The Dassanech are one of the oldest ethnic groups in Africa. These people live in three different east-African countries: Ethiopia, Sudan and Kenya. The Dassanech have been in conflict with the nomadic Turkana for generations. The tensions may be explained largely in terms of pasture and water scarcity. A missionary tries to mediate peace between the two groups, but the Ethiopian government launching the construction of a dam could make the situation worse.
Niakidor, daughter of the Dassanech chief, is happy now: she feels at home among the friends in Father Steven Ochieng’s mission. At the beginning it was not easy for her to accept the new situation. She arrived at the mission almost without clothes, wearing just bracelets and a necklace. She was very shy and often kept herself aside from the other children who played happily together. She missed her family and her village, Sies. She felt like a stranger among the Turkana children, whose language she did not even understand. Then, one day, a Turkana girl gave her a T-shirt. It was the first step in building mutual trust, a sort of miracle, since the two ethnic groups have been fighting for generations. Cattle are most of the time the cause of disputes.
Father Steven has come to this not very welcoming region to have the Dassanech children meet with their Turkana peers, trying to contribute to reconciliation. There are 44 children in his missionary school in the village of Todonyang. Three of them are Dassanech. “Lord, protect those who are worse off than us and help us to become an instrument of peace”, the children pray every morning.
Niakidor’s parents wanted to give their daughter a chance to study. So, when Father Steven arrived at Sies for peace talks with the Dassanech, the chief of the tribe and his wife Choro gave him the custody of their child. The priest took her with him beyond the border, in Todonyang, on the west shore of Lake Turkana, where his mission ‘Mary, Queen of Peace’, is. “Many thought I was crazy”, says the missionary. “Living here is dangerous, but even the Kenyan authorities approve the presence of the Church on the border with Ethiopia. They hope missionaries can help reconciliation among nomadic tribes”. Two Ethiopian MPs have recently come to meet Father Steven, they hope the priests will contribute to peaceful relationships among neighbouring groups.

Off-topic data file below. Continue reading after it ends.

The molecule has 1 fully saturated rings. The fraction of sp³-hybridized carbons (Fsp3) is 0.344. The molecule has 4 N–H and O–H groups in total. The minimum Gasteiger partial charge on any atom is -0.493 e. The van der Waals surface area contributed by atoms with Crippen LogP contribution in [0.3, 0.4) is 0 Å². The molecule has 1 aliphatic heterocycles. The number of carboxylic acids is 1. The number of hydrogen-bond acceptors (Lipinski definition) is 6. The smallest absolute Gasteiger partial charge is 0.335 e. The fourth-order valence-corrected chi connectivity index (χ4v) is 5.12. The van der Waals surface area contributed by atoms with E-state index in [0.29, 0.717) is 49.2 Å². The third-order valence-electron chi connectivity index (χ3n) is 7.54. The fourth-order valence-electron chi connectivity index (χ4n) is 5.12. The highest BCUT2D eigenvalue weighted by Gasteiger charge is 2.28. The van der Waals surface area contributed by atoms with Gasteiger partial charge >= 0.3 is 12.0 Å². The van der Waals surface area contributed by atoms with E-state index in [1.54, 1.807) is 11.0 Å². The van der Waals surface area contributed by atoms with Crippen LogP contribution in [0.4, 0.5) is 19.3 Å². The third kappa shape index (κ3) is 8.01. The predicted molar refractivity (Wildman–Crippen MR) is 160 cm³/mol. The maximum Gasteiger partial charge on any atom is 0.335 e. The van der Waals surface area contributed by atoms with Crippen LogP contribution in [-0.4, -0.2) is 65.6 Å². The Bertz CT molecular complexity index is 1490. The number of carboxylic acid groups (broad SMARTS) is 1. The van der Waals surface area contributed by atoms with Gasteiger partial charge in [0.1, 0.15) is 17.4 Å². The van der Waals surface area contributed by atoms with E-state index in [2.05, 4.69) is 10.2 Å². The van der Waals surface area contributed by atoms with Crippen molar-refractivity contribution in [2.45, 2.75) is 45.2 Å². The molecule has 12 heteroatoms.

Father Steven belongs to the Luo community that lives in the western part of Kenya around Lake Victoria. It is the third largest community in Kenya. The missionary is very familiar with this land and its inhabitants. He is, therefore, the ideal person to mediate and put an end to bloody fights among neighbours. “Turkana and Dassanech kids share the same classes, we want them to learn to live together peacefully”, the missionary explains. “Children learn more easily how to live together in harmony, adults are more difficult to persuade”. Father Steven is a nice and relaxed person. He faces his risky commitment to peace as if it were the most natural thing in the world.
The Dassanech, are about 30,000 and most of them live concentrated in the Lower Omo River Valley. They no longer fight with spears and javelins, now they have smuggled Kalashnikovs from Somalia. Police on the border are powerless to stop weapon trafficking. Agents in charge of stopping the smuggling are attacked themselves by members of tribes. “The Dassanech are not supposed to graze their cattle on pasture in the lands beyond the border anymore”, says Father Steven. “They do not seem to accept the new rules. Once, they were accustomed to graze their cattle without paying attention to the borders of the state”.
Father Steven is, currently, the only one who is allowed to cross the border between Kenya and Ethiopia without a passport. When he crosses the border to reach the Dassanech’s territories, the police recognize him and say ‘hello’. “On my way back”, says the missionary, “I always stop to talk a little while with them and invite them to attend the mass at our mission. They are happy about our presence here”. The conflict between the two groups has already caused hundreds of deaths. In addition there are many others who have died as a consequence of drought. But Father Steven does not give up easily. He buries the dead of both sides and takes care of the injured people in the mission hospital. “I have the chance to have a talk with both groups. They trust me and I consider it a privilege, but still challenges are tough”, he says. “I need more nurses, teachers and collaborators. But, where can I find people willing to live in a region where temperatures exceed 40 degrees?”.
Tensions between the two communities have been mounting, partly due to the ambitious Ethiopian project: the construction of two dams on the Omo river. About 200 kilometers north of Lake Turkana, the giant wall overtopping the Gilgel Gibbe III dam looks like a constant threat to the nomads. The Addis Ababa government wants to improve electricity production to meet the domestic needs and sell the excess power abroad. Environmentalists denounce the risk of an ecological disaster. The Omo river is in fact the largest tributary of Lake Turkana, and the water level in the basin decreases considerably during the dry season. Father Steven is particularly concerned for the nomads. “We stand in solidarity with those who are forced to leave their pastures”, he says, “we are in a difficult situation ourselves. Our presence here hampers the multinational corporations’ interests”. (Marie Czernin)